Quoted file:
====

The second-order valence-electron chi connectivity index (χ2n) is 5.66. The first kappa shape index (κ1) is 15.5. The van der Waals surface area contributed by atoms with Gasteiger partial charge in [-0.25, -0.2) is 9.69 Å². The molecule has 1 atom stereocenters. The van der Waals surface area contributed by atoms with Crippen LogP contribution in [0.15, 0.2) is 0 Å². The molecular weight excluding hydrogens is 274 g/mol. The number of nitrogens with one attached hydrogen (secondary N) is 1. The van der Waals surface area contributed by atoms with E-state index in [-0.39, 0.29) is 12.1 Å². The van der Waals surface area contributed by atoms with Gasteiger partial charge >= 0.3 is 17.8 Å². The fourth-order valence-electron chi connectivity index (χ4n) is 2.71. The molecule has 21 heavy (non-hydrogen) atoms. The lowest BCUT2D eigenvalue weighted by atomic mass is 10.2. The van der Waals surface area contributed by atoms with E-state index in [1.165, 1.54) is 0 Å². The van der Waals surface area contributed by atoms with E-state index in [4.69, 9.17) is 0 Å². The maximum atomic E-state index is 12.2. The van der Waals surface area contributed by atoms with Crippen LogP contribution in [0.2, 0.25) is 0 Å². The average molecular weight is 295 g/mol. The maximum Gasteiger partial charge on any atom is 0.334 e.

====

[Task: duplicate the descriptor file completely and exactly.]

The second-order valence-electron chi connectivity index (χ2n) is 5.66. The first kappa shape index (κ1) is 15.5. The van der Waals surface area contributed by atoms with Gasteiger partial charge in [-0.25, -0.2) is 9.69 Å². The molecule has 1 atom stereocenters. The van der Waals surface area contributed by atoms with Crippen LogP contribution in [0.15, 0.2) is 0 Å². The molecular weight excluding hydrogens is 274 g/mol. The number of nitrogens with one attached hydrogen (secondary N) is 1. The van der Waals surface area contributed by atoms with E-state index in [-0.39, 0.29) is 12.1 Å². The van der Waals surface area contributed by atoms with Gasteiger partial charge >= 0.3 is 17.8 Å². The fourth-order valence-electron chi connectivity index (χ4n) is 2.71. The molecule has 21 heavy (non-hydrogen) atoms. The lowest BCUT2D eigenvalue weighted by atomic mass is 10.2. The van der Waals surface area contributed by atoms with E-state index in [1.165, 1.54) is 0 Å². The van der Waals surface area contributed by atoms with E-state index in [4.69, 9.17) is 0 Å². The maximum atomic E-state index is 12.2. The van der Waals surface area contributed by atoms with Crippen LogP contribution in [0.2, 0.25) is 0 Å². The average molecular weight is 295 g/mol. The maximum Gasteiger partial charge on any atom is 0.334 e.